Today in History
On June 15, 1775, the Second Continental Congress voted unanimously to appoint George Washington head of the Continental Army.
On this date:
In 1215, England's King John put his seal to Magna Carta ("the Great Charter") at Runnymede.
In 1219, forces led by King Valdemar II of Denmark defeated the Estonians in the Battle of Lyndanisse.
In 1836, Arkansas became the 25th state.
In 1849, James Polk, the 11th president of the United States, died in Nashville, Tenn.
In 1864, Secretary of War Edwin M. Stanton signed an order establishing a military burial ground, which became Arlington National Cemetery.
In 1902, the 20th Century Limited, an express passenger train between New York and Chicago, began service. (The Limited made its last run in Dec. 1967.)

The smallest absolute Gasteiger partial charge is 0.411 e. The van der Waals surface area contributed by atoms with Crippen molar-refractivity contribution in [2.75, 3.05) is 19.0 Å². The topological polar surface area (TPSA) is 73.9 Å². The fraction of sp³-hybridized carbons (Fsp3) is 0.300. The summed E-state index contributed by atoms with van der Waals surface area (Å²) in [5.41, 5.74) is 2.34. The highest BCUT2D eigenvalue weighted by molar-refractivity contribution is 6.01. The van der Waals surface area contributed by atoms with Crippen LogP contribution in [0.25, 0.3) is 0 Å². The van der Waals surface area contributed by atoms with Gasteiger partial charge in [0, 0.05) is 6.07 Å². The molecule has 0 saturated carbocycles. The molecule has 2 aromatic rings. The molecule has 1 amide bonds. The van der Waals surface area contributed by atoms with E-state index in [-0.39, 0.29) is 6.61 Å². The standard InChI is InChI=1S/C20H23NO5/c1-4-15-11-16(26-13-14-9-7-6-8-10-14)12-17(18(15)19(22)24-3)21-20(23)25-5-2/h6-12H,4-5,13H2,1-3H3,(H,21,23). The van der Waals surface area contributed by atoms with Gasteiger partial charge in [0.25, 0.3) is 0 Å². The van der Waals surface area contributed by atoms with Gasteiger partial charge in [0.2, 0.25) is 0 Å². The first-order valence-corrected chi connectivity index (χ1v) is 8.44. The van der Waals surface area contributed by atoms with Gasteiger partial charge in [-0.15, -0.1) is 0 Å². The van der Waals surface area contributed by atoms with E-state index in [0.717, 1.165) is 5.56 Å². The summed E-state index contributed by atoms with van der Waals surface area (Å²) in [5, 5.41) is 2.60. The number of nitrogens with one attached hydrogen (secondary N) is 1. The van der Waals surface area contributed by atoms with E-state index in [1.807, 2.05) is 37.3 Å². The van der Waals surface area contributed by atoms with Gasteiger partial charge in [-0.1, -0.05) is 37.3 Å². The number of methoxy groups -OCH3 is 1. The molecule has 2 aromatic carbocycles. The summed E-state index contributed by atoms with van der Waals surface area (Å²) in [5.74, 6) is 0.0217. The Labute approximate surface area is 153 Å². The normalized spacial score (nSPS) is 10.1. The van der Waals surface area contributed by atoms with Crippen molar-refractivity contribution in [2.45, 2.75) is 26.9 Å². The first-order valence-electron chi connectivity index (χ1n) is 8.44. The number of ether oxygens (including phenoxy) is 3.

In 1904, more than 1,000 people died when fire erupted aboard the steamboat General Slocum in New York's East River.
In 1944, American forces began their successful invasion of Saipan during World War II. B-29 Superfortresses carried out their first raids on Japan.
In 1962, Students for a Democratic Society, at the conclusion of a five-day convention in Michigan, issued the Port Huron Statement calling for disarmament, enfranchisement of "publicly disinherited groups" and social change.
In 1978, King Hussein of Jordan married 26-year-old American Lisa Halaby, who became Queen Noor.
In 1991, Mount Pinatubo in the northern Philippines exploded in one of the biggest volcanic eruptions of the 20th century, killing about 800 people.
In 1992, Vice President Dan Quayle, relying on a faulty flash card, erroneously instructed Trenton, N.J., sixth-grade student William Figueroa to spell "potato" as "potatoe" during a spelling bee.
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